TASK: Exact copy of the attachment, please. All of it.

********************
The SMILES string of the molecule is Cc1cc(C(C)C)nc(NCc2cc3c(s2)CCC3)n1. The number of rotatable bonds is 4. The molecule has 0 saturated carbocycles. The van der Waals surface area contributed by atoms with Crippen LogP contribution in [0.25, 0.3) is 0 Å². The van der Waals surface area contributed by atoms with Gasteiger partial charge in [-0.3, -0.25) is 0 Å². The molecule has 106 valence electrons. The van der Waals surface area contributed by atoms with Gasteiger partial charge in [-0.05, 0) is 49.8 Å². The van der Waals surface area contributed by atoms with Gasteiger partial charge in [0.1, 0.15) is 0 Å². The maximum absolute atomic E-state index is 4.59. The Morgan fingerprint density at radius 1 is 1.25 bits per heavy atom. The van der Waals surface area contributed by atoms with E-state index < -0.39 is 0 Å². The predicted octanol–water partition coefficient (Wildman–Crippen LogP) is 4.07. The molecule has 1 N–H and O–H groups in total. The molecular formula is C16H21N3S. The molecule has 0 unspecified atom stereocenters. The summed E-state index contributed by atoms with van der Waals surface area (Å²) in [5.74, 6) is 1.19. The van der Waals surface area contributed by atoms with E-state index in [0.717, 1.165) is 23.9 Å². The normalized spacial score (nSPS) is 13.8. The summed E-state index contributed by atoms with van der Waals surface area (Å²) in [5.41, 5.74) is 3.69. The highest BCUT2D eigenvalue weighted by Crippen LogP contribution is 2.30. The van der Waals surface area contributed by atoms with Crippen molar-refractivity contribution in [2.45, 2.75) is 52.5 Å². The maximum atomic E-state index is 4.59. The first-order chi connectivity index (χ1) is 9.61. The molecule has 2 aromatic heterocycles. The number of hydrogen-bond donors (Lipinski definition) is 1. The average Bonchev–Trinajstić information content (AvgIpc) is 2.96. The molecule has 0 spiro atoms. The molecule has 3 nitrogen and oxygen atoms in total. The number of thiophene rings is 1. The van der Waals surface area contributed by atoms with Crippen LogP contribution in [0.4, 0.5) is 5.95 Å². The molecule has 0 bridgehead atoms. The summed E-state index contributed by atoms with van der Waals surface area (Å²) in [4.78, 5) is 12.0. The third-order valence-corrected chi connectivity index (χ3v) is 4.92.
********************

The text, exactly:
The SMILES string of the molecule is Cc1cc(C(C)C)nc(NCc2cc3c(s2)CCC3)n1. The number of rotatable bonds is 4. The molecule has 0 saturated carbocycles. The van der Waals surface area contributed by atoms with Crippen LogP contribution in [0.25, 0.3) is 0 Å². The van der Waals surface area contributed by atoms with Gasteiger partial charge in [-0.3, -0.25) is 0 Å². The molecule has 106 valence electrons. The van der Waals surface area contributed by atoms with Gasteiger partial charge in [-0.05, 0) is 49.8 Å². The van der Waals surface area contributed by atoms with Gasteiger partial charge in [0.1, 0.15) is 0 Å². The maximum absolute atomic E-state index is 4.59. The Morgan fingerprint density at radius 1 is 1.25 bits per heavy atom. The van der Waals surface area contributed by atoms with E-state index < -0.39 is 0 Å². The predicted octanol–water partition coefficient (Wildman–Crippen LogP) is 4.07. The molecule has 1 N–H and O–H groups in total. The molecular formula is C16H21N3S. The molecule has 0 unspecified atom stereocenters. The summed E-state index contributed by atoms with van der Waals surface area (Å²) in [5.74, 6) is 1.19. The van der Waals surface area contributed by atoms with E-state index in [0.717, 1.165) is 23.9 Å². The normalized spacial score (nSPS) is 13.8. The summed E-state index contributed by atoms with van der Waals surface area (Å²) in [5.41, 5.74) is 3.69. The highest BCUT2D eigenvalue weighted by Crippen LogP contribution is 2.30. The van der Waals surface area contributed by atoms with Crippen molar-refractivity contribution in [2.45, 2.75) is 52.5 Å². The maximum atomic E-state index is 4.59. The first-order chi connectivity index (χ1) is 9.61. The molecule has 2 aromatic heterocycles. The number of hydrogen-bond donors (Lipinski definition) is 1. The average Bonchev–Trinajstić information content (AvgIpc) is 2.96. The molecule has 0 spiro atoms. The molecule has 3 nitrogen and oxygen atoms in total. The number of thiophene rings is 1. The van der Waals surface area contributed by atoms with Crippen LogP contribution in [0.4, 0.5) is 5.95 Å². The molecule has 0 bridgehead atoms. The summed E-state index contributed by atoms with van der Waals surface area (Å²) in [4.78, 5) is 12.0. The third-order valence-corrected chi connectivity index (χ3v) is 4.92.